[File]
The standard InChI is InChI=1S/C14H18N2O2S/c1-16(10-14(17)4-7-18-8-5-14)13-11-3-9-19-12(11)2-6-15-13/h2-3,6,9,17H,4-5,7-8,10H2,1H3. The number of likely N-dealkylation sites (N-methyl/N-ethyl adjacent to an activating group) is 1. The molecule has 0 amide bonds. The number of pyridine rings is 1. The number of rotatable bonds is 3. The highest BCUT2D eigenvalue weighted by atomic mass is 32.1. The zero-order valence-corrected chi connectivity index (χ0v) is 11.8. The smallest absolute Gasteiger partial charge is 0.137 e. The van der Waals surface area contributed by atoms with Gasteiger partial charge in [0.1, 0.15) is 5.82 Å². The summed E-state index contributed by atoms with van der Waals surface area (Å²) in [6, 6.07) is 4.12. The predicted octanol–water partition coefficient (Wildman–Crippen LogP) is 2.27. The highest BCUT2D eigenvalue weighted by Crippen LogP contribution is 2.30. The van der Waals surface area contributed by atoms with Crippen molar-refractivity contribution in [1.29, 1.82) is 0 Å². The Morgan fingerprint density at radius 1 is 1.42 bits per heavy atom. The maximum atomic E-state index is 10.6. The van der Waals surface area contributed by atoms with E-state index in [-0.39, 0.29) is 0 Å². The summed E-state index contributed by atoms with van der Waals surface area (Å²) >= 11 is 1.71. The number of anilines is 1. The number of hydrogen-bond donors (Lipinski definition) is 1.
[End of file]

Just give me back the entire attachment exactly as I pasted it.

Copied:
The standard InChI is InChI=1S/C14H18N2O2S/c1-16(10-14(17)4-7-18-8-5-14)13-11-3-9-19-12(11)2-6-15-13/h2-3,6,9,17H,4-5,7-8,10H2,1H3. The number of likely N-dealkylation sites (N-methyl/N-ethyl adjacent to an activating group) is 1. The molecule has 0 amide bonds. The number of pyridine rings is 1. The number of rotatable bonds is 3. The highest BCUT2D eigenvalue weighted by atomic mass is 32.1. The zero-order valence-corrected chi connectivity index (χ0v) is 11.8. The smallest absolute Gasteiger partial charge is 0.137 e. The van der Waals surface area contributed by atoms with Gasteiger partial charge in [0.1, 0.15) is 5.82 Å². The summed E-state index contributed by atoms with van der Waals surface area (Å²) in [6, 6.07) is 4.12. The predicted octanol–water partition coefficient (Wildman–Crippen LogP) is 2.27. The highest BCUT2D eigenvalue weighted by Crippen LogP contribution is 2.30. The van der Waals surface area contributed by atoms with Crippen molar-refractivity contribution in [1.29, 1.82) is 0 Å². The Morgan fingerprint density at radius 1 is 1.42 bits per heavy atom. The maximum atomic E-state index is 10.6. The van der Waals surface area contributed by atoms with E-state index in [-0.39, 0.29) is 0 Å². The summed E-state index contributed by atoms with van der Waals surface area (Å²) >= 11 is 1.71. The number of anilines is 1. The number of hydrogen-bond donors (Lipinski definition) is 1.